The research, led by the University of Southampton, concludes that BRCA-mutated breast cancer is no more risky or aggressive than any other form of the disease. "Any relationship will have a major health impact", Øjvind Lidegaard, MD, DMSc, of the University of Copenhagen in Denmark, told Cancer Therapy Advisor. Between 45 percent and 90 percent of women with a BRCA mutation develop breast cancer, compared with about 12.5 percent of women in the general population. What's more, carrying these mutations might, in fact, boost the odds of beating cancer if the diagnosis is triple-negative breast cancer.
For this study, researchers followed more than 2,700 women recruited from more than a hundred British hospitals for almost a decade. This action prevents DNA inside BRCA-mutated cancer cells from being repaired, which can stop tumor growth. Most importantly, they uncovered that there was no difference in overall survival two, five, or ten years after diagnosis for women with and without a BRCA mutation. About 12 percent of the patients had a BRCA mutation, yet again confirming the association between this "faulty gene" and breast cancer.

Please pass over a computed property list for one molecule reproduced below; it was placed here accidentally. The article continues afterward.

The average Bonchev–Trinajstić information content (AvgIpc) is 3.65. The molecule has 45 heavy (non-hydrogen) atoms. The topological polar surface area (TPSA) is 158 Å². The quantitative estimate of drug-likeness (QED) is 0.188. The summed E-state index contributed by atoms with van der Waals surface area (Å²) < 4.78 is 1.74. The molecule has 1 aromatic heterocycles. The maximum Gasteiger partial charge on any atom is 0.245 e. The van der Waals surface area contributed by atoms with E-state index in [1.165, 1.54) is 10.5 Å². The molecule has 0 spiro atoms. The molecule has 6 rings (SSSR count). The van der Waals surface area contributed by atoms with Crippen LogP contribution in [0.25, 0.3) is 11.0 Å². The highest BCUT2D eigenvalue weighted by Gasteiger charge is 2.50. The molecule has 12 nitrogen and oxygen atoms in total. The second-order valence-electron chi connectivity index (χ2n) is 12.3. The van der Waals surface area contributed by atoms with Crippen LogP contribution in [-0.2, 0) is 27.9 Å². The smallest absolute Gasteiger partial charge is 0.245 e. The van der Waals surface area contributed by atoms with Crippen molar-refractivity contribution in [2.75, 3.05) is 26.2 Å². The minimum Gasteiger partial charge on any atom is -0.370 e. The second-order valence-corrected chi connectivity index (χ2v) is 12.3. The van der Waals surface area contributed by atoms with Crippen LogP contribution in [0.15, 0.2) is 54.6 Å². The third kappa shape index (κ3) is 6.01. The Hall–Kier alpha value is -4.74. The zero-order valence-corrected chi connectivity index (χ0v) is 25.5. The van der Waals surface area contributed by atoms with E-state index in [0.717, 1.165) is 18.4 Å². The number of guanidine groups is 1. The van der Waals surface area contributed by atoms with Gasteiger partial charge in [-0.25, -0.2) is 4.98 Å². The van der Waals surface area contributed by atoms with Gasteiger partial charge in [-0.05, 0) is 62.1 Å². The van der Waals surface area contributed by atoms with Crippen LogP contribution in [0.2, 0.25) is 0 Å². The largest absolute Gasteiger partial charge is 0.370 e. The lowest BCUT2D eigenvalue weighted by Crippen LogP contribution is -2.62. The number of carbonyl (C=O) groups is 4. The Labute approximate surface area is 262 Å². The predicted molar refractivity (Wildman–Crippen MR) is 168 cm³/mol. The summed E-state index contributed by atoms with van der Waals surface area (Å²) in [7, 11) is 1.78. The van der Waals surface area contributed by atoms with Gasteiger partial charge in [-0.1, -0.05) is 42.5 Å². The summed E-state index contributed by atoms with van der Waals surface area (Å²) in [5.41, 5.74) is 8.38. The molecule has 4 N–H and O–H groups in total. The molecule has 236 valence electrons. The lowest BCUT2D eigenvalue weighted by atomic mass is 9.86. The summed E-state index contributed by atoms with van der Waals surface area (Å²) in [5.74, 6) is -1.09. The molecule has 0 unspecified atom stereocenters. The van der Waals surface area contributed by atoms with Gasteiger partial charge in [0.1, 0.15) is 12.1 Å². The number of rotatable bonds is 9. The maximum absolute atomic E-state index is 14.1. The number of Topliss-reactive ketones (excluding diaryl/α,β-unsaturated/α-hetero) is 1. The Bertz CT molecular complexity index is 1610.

The researchers, who looked at nearly 3,000 women, also found outcomes were the same whatever kind of treatment women had - including mastectomies.
"Women diagnosed with early breast cancer who carry a BRCA mutation are often offered double mastectomies soon after their diagnosis or chemotherapy treatment" compared to non-mutation carriers, study co-author Diana Eccles of the University of Southampton said in a statement.
A study has found, however, that it has no effect on survival rates among young women.
This means that breast cancer patients can wait and see how they feel about things and how their health is before they decide whether to have more surgery - for instance, to remove the healthy breast to lower any risk that breast cancer might return in that one. This surgery did not appear to improve their chances of survival at the 10-year mark, according to the findings published in The Lancet Oncology.
"In the longer term, risk-reducing surgery should be discussed as an option for BRCA1 mutation carriers in particular, to minimise their future risk of developing a new breast or ovarian cancer". They are also more likely to get it at a younger age than other women.
Women with the gene faults are advised to have regular screening for breast cancer and some, such as Angelina Jolie, choose to have preventative surgery, such as a double mastectomy, to limit their chances of breast cancer diagnosis.
Women who have BRCA mutations do as well after treatment for breast cancer as other patients, British researchers reported Thursday.